The sub-standard schooling and the limitations of camp life were not lost on children. As 14-year-old Henry Fukuhara astutely observed, “Well, this is my opinion why I don’t like to be living out here in Idaho. I don’t like it because there is not enough freedom out here as we used to have in our own States. This is not only my opinion, but many others that I know.”

Once schools were better established and provisioned, students reported both positive and negative experiences, a variety of which can be seen in Densho’s oral history archive. By the time the camps closed down in 1945, many of the schools had improved facilities and the same extra-curricular activities as schools on the other side of the barbed wire. But traditions like yearbook clubs and high school bands existed alongside overcrowded classrooms, “mandatory harvest vacations,” and a chronic lack of supplies. 

Scroll through the photos below for a glimpse into what school would have been like for student incarcerees. Note that original War Relocation Authority (WRA) captions put a deliberately optimistic spin on the conditions of camp life.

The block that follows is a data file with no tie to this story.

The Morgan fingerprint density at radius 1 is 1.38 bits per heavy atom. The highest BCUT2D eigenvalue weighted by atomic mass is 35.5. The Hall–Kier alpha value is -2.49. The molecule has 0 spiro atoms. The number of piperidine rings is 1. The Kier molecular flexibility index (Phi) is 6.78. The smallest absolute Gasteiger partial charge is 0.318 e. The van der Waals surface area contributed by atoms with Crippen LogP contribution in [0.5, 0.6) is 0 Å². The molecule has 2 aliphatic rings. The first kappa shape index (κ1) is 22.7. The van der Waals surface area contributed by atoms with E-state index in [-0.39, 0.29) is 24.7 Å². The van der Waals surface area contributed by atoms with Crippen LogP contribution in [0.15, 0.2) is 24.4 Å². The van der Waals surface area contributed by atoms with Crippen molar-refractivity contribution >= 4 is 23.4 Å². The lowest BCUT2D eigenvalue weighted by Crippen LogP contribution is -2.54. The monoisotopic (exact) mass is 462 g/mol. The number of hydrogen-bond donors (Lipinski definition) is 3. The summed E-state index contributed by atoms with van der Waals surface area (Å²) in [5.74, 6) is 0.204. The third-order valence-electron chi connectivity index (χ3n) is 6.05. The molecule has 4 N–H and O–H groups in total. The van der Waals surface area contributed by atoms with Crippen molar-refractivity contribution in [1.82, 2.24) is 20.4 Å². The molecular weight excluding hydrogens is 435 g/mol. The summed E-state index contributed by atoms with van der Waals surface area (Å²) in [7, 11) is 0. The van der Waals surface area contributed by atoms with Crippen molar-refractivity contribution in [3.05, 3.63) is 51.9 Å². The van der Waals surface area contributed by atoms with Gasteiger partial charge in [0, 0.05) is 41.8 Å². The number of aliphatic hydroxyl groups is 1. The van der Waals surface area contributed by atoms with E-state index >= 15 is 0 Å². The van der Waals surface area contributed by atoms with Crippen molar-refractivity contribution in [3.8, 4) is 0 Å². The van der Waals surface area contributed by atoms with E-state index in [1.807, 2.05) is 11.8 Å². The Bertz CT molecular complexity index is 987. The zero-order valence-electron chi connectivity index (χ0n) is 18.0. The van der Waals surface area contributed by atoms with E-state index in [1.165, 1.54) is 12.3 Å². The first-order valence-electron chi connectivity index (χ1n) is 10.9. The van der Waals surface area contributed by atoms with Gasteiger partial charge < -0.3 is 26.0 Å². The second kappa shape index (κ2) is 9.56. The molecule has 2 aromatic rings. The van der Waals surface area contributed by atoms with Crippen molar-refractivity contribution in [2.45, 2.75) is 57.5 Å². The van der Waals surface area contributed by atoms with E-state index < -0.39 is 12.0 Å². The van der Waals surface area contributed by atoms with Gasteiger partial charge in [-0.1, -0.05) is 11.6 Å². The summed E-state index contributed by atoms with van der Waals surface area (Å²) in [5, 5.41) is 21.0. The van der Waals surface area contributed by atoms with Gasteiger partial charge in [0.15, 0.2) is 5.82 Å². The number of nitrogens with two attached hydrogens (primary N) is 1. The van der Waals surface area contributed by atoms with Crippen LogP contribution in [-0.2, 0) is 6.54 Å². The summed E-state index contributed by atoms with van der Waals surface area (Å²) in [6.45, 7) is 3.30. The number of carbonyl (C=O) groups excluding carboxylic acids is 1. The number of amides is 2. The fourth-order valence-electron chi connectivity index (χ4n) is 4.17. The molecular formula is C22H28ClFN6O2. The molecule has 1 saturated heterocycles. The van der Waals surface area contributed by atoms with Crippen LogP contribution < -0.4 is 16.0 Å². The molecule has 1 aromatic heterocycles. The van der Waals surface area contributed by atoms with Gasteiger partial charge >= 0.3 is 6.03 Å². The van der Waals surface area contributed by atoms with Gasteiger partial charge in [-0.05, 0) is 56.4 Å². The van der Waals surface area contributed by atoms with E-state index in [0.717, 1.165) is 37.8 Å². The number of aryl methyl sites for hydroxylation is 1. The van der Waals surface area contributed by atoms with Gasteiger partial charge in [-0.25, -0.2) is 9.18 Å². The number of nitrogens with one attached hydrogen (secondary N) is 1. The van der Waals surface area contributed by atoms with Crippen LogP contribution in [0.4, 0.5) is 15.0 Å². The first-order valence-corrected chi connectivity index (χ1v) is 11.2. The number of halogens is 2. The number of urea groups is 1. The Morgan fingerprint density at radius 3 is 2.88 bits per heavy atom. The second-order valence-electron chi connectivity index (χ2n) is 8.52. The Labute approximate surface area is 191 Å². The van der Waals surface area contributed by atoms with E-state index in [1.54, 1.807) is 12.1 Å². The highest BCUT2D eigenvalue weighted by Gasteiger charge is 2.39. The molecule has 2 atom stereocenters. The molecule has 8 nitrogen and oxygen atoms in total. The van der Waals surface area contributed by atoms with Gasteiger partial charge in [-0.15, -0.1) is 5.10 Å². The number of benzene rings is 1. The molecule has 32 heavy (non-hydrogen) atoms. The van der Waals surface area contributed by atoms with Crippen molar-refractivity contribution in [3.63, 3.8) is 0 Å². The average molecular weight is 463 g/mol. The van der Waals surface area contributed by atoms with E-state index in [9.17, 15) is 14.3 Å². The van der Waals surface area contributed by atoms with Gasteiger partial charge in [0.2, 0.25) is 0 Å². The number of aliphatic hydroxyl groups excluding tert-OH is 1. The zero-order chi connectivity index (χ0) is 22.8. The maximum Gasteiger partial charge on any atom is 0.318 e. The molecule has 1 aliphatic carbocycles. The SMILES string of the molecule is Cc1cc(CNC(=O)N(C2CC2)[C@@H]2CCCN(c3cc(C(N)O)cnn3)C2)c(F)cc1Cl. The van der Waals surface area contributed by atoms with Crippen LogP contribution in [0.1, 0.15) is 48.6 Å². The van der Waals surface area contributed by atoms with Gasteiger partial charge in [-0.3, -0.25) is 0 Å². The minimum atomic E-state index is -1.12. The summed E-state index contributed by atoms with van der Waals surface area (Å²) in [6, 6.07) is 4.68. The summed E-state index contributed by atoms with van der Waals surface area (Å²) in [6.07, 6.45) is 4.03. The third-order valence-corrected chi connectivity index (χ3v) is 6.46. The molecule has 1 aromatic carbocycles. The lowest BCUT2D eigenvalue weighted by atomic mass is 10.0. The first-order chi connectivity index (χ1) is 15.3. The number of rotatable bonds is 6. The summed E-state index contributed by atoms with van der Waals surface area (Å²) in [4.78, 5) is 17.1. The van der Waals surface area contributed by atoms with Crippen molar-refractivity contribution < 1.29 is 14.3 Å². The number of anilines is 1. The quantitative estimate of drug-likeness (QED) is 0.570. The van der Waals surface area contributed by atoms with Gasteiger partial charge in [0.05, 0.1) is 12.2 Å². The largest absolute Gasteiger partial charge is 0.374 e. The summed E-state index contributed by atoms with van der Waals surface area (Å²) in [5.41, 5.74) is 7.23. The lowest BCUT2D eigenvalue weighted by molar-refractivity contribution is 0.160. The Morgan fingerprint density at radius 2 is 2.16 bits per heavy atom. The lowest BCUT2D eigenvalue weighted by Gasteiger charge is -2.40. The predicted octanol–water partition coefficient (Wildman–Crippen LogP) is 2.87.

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Original WRA caption: Nursery school children with model barracks, Tule Lake concentration camp, November 2, 1942. Photo by Francis Stewart, courtesy of the National Archives and Records Administration.

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Original caption: Manzanar Relocation Center, Manzanar, California. An elementary school with voluntary attendance has been established with volunteer evacuee teachers, most of whom are college graduates. No school equipment is as yet obtainable and available tables and benches are used. However, classes are often held in the shade of the barrack building at this War Relocation Authority center. July 1, 1942. Photo by Dorothea Lange, courtesy of the National Archives and Records Administration.